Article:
Balaton Principality

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Image:Balaton principality.png
Map of the main part of the Balaton principality (parts of the Dudleb County, of the Ptuj County and the whole former Principality of Etgar are not shown on this map)

The Balaton Principality (also called Pannonian or Transdanubian Principality, in Slovak: Blatenské kniežatstvo, in Bulgarian: Blatensko Knezevstvo, in Hungarian: Balatoni Fejedelemség) (839/840-876) was a Slavic principality (duchy) located in the western part of the Pannonian plain, between the rivers Danube to its east, Drava to the south, Graz to the west, and Kőszeg or Klosterneuburg to the north (except for the territory between the Rába river, the Balaton and modern Budapest).

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[edit] Name

All the above names are modern names, because no name has been preserved from that time. The name "Balaton" is the Hungarian form of the original Slavic name - Blatno ("muddy") or a similar form - for that lake. Frankish sources usually called the territory either simply "Pannonia" or identified it by the name of the then ruler of the principality.

[edit] Parts of the principality

The principality consisted of:

  • the Balaton County - between present-day Veszprém and Drava River
  • the Ptuj County - surroundings of Ptuj
  • the Dudlebian County - approximately between Graz and Blatnohrad (Zalavár)
  • probably also: (the former) Principality of Etgar - approximately between Kőszeg and Klosterneuburg

[edit] History

The principality was one of the several Slavic states and groups connecting the areas inhabited by Slavs before they were divided into the northern and the southern Slavs by the conquests of the Franks, the arrival of the Magyars in Pannonia, and later by the expansion of the Romanians.

The Slavic people of that time were weakly differentiated, speaking closely related dialects of the same common language. The inhabitants of the Balaton Principality were most probably closely related to each of neighboring Slavic people: Great Moravians (Slovaks) to the north, Karantanians (Slovenes) to the west, Pannonian Croats to the south, and Serbs to the south-east, providing the bridge between those Slavic states and tribal unions.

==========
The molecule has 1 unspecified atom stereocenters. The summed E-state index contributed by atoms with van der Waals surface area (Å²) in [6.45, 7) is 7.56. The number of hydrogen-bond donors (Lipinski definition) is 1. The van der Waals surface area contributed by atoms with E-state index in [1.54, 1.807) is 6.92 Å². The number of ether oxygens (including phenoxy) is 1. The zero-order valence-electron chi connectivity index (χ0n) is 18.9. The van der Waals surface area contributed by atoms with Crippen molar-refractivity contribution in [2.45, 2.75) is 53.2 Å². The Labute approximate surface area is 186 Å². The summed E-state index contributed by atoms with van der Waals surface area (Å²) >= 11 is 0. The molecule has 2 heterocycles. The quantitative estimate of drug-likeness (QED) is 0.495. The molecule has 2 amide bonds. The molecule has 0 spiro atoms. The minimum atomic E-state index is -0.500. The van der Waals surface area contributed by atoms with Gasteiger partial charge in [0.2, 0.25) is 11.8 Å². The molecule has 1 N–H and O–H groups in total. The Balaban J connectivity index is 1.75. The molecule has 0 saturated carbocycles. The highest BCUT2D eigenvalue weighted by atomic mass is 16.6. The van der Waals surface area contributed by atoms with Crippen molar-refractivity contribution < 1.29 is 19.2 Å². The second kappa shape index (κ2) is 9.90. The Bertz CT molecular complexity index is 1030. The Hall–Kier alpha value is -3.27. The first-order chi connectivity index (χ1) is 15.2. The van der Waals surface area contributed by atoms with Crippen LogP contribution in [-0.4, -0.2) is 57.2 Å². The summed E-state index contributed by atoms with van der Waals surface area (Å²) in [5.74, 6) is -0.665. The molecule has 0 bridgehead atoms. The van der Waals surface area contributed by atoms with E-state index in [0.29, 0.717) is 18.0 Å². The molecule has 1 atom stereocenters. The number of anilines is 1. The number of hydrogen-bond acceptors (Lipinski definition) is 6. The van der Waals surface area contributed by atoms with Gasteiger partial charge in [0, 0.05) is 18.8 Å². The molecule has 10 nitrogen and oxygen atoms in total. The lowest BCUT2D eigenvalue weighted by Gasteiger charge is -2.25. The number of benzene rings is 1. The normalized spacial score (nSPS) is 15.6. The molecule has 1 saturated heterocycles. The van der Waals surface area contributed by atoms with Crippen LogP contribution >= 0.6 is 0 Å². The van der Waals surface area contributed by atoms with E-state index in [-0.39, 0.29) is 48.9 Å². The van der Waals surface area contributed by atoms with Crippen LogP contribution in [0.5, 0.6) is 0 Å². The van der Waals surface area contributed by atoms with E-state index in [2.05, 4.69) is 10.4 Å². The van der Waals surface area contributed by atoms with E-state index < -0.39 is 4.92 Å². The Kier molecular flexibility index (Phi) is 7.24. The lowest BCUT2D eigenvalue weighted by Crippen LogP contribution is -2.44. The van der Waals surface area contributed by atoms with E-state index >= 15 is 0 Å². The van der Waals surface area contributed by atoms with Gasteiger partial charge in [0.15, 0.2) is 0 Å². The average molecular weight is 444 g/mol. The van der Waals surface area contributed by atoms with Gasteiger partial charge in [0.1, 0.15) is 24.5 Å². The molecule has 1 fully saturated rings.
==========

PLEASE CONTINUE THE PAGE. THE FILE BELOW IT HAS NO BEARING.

The Slavic inhabitation of Pannonia started in the late 5th century after the fall of the Hunnic tribal union. In the late 6th century the Slavs in the territory became subjects of the Avar tribal union (Avar Khaganate). Attacks of Franks (led by Charles the Great), Slavs from present-day Moravia and Slovakia, and Bulgars (led by khan Krum) and internal feuds defeated the Avars in the late 8th century and the liberated Slavs of Pannonia started organizing semi-independent political units.

In the course of the creation of (see) Great Moravia in 833 to the north of the Danube, Pribina (Priwina), until then the Prince of the Principality of Nitra (Slovakia), was expelled from his country by Mojmír I of the Moravian principality. In 839 or 840, he founded the Balaton Principality (whose Slavic name means "Principality (Duchy) of the Muddy lake (or river)"). Its capital was the Blatnograd (Blatnohrad, later called Mosapurc), a fortified city built at the Zala river (Zala in Hungarian, in Slavic languages "Blatna" or similar forms meaning Muddy river) between the small and large Balaton lakes (Balaton in Hungarian, in Slavic languages Blatno / Blatenské jazero or similar forms meaning Muddy lake).

During the reign of Pribina's son, prince Kocel (Gozil, Koceľ, Kocelj) (861-876), in the summer of 867, it provided short-term hospitality to brothers Cyril and Methodius on their way from Great Moravia to the pope in Rome to justify the use of the Slavonic language as a liturgical language. They and their disciples turned Blatnograd into one of the centers that spread the knowledge of the new Slavonic script (Glagolitic alphabet) and literature, educating numerous future missionaries in their native language.

The principality was founded as a vassal of the east-Frankish (i.e. German) kings, but later it started resisting the influence of German feudal lords and clergy, trying to organize an independent Slavic archdiocese. Eventually, after Kocel's death in 876, it was again made part of the Carinthia March of the East Frankish Empire. In 884 it was conquered by Great Moravia, 894 it became part of the East Frankish Empire again. In 896 the Franks gave the territory to the Slavic prince Braslav in fief. Soon afterwards, in 901 it was conquered by the Magyars, who terminated the remaining elements of Slavic self-organization. The territory became part of the arising Hungarian state.

[edit] Sources

  • Kirilo-Metodievska enciklopedija (Cyrillo-Methodian Encyclopedia), in 3 volumes, Bulgarian language, [DR5.K575 1985 RR2S], Sofia 1985
  • Welkya - Creation of Slavic Script, [1].
  • Dejiny Slovenska (History of Slovakia) in 6 volumes, Bratislava (volume 1 1986)
  • Steinhübel, Ján: Nitrianske kniežatstvo (Principality of Nitra), Bratislava 2004de:Plattensee-Fürstentum

pl:Księstwo Błatneńskie pt:Principado de Balaton ro:Principatul de Balaton ru:Блатенское княжество sk:Blatenské kniežatstvo sl:Spodnja Panonija

Balaton Principality

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